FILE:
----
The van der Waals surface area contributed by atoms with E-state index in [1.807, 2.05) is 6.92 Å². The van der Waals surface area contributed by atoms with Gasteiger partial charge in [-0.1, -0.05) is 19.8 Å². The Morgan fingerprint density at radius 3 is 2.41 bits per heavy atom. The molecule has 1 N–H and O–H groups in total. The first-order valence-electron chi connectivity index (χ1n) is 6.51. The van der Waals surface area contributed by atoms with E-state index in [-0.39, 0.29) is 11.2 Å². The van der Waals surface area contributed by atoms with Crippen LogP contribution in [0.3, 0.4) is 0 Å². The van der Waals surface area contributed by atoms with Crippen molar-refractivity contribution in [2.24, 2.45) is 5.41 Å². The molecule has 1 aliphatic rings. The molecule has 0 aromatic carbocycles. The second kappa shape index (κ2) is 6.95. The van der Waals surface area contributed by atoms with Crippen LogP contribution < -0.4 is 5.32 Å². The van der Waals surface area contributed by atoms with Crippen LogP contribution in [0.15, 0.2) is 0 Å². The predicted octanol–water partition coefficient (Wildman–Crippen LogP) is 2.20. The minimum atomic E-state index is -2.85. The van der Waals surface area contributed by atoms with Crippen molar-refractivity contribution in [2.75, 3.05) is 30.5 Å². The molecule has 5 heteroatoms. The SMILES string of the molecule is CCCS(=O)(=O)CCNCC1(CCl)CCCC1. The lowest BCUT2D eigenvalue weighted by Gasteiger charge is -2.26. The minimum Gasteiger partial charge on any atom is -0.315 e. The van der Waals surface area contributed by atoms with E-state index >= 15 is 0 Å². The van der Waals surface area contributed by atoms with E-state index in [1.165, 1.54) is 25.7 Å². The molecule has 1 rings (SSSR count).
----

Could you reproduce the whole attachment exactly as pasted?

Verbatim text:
The van der Waals surface area contributed by atoms with E-state index in [1.807, 2.05) is 6.92 Å². The van der Waals surface area contributed by atoms with Gasteiger partial charge in [-0.1, -0.05) is 19.8 Å². The Morgan fingerprint density at radius 3 is 2.41 bits per heavy atom. The molecule has 1 N–H and O–H groups in total. The first-order valence-electron chi connectivity index (χ1n) is 6.51. The van der Waals surface area contributed by atoms with E-state index in [-0.39, 0.29) is 11.2 Å². The van der Waals surface area contributed by atoms with Crippen LogP contribution in [0.3, 0.4) is 0 Å². The van der Waals surface area contributed by atoms with Crippen molar-refractivity contribution in [2.24, 2.45) is 5.41 Å². The molecule has 1 aliphatic rings. The molecule has 0 aromatic carbocycles. The second kappa shape index (κ2) is 6.95. The van der Waals surface area contributed by atoms with Crippen LogP contribution < -0.4 is 5.32 Å². The van der Waals surface area contributed by atoms with Crippen LogP contribution in [0.15, 0.2) is 0 Å². The predicted octanol–water partition coefficient (Wildman–Crippen LogP) is 2.20. The minimum atomic E-state index is -2.85. The van der Waals surface area contributed by atoms with Crippen molar-refractivity contribution in [2.75, 3.05) is 30.5 Å². The molecule has 5 heteroatoms. The SMILES string of the molecule is CCCS(=O)(=O)CCNCC1(CCl)CCCC1. The lowest BCUT2D eigenvalue weighted by Gasteiger charge is -2.26. The minimum Gasteiger partial charge on any atom is -0.315 e. The van der Waals surface area contributed by atoms with E-state index >= 15 is 0 Å². The van der Waals surface area contributed by atoms with E-state index in [1.165, 1.54) is 25.7 Å². The molecule has 1 rings (SSSR count).